Most search platforms treat user experience as a major ranking factor, and a lot of organic search customers will simply give up if a site is running too slowly to use.

This leads to a dual-pronged problem of your site appearing less often and being abandoned more often by the people who do find it, dragging your rankings into the dirt.

Depending on the source of the problem, this could require anything from optimising image files to overhauling part of your site structure entirely.

As a major part of technical SEO, it is very important to make your site load and run as fast as possible. If it takes a moderately fast connection several seconds to load a page, especially from other internal links with no redirects, then expect a massive drop in visitor retention.

Redirects

Redirects can send users to different URLs from the ones they requested. These can be both a blessing and a curse, depending on how they are used.

If a page is popular and gets a lot of visits and links but is no longer up-to-date, then redirecting that URL to its new product page is usually fine.

However, a redirect between two pages without much of a connection – especially in terms of long-tail keywords, can lead to major SEO penalties if you are not careful.

Internal linking Structure

Internal links are often overlooked but are important for on-page SEO and user navigation.

A good network of internal links can let organic search users navigate around quite quickly, such as moving from a blog post to a relevant product purchase page without having to explore your site structure to get there themselves.

This will not always boost SEO rankings directly, but it can still help you direct new traffic to the pages that you want them to visit.

Internal linking also improves the user experience, which can help prevent early drop-offs from users who can’t find what they want – something that some search engines really take into account when ranking your website.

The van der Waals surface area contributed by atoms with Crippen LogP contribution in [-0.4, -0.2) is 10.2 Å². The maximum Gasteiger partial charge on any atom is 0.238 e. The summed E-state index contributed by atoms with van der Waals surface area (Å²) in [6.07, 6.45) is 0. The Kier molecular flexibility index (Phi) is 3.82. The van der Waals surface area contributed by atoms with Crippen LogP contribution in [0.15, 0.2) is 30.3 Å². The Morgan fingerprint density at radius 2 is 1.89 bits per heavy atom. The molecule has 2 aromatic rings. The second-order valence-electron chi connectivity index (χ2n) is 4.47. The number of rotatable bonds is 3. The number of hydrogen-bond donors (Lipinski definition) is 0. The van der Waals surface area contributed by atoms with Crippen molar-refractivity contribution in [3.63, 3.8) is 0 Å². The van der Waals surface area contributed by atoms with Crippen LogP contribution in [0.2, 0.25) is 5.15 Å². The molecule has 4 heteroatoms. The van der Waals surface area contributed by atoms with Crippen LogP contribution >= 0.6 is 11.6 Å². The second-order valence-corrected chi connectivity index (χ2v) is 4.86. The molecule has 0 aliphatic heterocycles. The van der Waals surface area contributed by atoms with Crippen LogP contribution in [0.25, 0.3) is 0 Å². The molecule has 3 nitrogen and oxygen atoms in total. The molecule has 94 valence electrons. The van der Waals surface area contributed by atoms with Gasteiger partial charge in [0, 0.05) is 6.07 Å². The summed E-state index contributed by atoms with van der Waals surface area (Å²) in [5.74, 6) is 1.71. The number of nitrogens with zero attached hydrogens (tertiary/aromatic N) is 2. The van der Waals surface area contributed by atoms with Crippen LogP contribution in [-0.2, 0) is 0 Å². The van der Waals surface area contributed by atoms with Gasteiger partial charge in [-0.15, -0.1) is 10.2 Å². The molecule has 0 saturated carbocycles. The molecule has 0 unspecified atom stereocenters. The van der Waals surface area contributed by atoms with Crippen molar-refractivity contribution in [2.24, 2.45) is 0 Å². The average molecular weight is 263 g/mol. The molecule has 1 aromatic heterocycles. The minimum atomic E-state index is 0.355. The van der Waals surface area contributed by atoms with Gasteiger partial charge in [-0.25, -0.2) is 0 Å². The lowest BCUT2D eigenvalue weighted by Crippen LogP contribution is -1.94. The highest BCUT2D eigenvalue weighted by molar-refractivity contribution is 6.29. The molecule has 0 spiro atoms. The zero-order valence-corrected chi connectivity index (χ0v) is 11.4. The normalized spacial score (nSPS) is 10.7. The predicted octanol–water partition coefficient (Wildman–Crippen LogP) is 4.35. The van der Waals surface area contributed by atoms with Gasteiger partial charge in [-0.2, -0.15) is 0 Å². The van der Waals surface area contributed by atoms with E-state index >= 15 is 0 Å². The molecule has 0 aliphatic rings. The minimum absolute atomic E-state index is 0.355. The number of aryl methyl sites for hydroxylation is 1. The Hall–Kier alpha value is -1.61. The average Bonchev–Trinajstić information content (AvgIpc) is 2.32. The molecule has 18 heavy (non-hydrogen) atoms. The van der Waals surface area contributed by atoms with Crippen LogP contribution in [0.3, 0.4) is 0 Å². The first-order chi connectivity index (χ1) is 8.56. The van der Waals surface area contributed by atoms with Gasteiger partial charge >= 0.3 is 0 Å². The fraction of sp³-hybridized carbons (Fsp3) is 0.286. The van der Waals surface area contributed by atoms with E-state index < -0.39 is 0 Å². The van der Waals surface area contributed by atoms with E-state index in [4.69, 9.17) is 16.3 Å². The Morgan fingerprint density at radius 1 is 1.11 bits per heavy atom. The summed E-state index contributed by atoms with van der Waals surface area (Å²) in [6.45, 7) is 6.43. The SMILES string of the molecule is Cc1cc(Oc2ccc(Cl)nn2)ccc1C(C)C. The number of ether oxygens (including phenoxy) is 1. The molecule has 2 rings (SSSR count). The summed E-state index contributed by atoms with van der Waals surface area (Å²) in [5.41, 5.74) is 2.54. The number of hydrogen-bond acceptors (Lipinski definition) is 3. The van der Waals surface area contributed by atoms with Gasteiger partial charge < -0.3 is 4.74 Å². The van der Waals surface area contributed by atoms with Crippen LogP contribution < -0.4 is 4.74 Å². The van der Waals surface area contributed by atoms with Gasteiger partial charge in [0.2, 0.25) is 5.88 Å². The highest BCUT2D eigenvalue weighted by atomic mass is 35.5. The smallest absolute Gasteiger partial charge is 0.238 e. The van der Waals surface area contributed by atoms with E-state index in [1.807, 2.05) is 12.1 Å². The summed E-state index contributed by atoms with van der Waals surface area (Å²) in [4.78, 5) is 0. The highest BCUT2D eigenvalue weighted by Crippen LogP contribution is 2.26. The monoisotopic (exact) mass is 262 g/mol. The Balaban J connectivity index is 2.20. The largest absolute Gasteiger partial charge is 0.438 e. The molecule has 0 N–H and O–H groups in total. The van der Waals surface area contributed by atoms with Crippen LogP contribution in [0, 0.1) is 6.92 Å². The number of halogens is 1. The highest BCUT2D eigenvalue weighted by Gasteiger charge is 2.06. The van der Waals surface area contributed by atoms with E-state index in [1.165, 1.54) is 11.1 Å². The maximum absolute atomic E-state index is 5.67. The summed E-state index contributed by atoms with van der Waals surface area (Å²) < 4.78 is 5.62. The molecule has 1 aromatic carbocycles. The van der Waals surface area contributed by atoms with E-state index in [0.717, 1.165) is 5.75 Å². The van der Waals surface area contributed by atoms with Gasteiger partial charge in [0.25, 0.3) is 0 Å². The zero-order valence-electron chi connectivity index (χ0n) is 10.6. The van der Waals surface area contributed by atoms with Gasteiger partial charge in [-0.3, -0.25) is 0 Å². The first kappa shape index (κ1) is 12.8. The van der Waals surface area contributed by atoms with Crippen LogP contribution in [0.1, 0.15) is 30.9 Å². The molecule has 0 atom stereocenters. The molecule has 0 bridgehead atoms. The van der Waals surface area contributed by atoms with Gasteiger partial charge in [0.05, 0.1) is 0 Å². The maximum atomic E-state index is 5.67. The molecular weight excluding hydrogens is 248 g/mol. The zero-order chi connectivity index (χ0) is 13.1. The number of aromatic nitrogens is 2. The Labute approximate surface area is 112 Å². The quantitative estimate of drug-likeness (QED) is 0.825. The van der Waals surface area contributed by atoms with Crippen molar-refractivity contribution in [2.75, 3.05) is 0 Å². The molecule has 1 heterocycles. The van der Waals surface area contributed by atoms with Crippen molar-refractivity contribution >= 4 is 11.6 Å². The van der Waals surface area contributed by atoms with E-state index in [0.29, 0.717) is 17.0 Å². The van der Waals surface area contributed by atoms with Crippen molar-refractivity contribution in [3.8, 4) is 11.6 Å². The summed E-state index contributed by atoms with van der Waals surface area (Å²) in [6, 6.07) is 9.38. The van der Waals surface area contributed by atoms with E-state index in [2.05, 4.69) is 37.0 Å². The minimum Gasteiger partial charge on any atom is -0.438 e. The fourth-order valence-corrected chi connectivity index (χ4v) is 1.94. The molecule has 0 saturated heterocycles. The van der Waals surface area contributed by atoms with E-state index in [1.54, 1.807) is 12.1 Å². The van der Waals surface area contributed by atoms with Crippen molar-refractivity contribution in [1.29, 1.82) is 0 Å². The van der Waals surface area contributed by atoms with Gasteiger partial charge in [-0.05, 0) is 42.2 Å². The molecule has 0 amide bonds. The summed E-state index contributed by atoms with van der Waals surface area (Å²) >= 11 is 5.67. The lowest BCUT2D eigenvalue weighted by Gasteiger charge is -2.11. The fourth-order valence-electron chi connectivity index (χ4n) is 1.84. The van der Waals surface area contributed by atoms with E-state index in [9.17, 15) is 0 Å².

SSL Certificate

The SSL certificate is what provides your site with the https prefix rather than just http. This indicates a secure site.

This is not always that important for SEO, but it can be vital for making sure that auto-generated URLs do not turn users away.

Some browsers even have warnings for users visiting http sites. Even if there is no security risk, it might be enough to push a significant amount of traffic away before they even see what is on your page.

Mobile responsive

More than 60% of searches are made through mobile devices, so not having a mobile-friendly site is cutting off a huge amount of potential customers.

Most customers will not bother moving over to a PC or tablet device to look at your site. If it does not work on their phone, then they will most likely just move on to another platform.

Keeping all blog posts, products, and category pages mobile-friendly is important since this allows you to actually capture that mobile audience. Relying on browser searches alone is almost always a mistake.

Duplicate content

As mentioned a few times before, search engines hate duplicate content. Meta tags and rich snippets may be ignored, but duplicate content in a blog post or product page will get penalised eventually.

The more duplicate content your site has, the worse it gets. This gets especially bad if some of that duplicate content is taken from other sites, which can lead to serious penalties that do not go away easily.

Craft all content to be unique and only overlap when necessary. While some shared terms and phrases are understandable, a Google search spider will not be merciful if it found that every armchair on your site has the same exact description.

This can apply to your site structure, too. If you are keeping all product pages the same, then that might backfire. Even small changes or quickly-rewritten paragraphs can be better than copying the same text time and time again.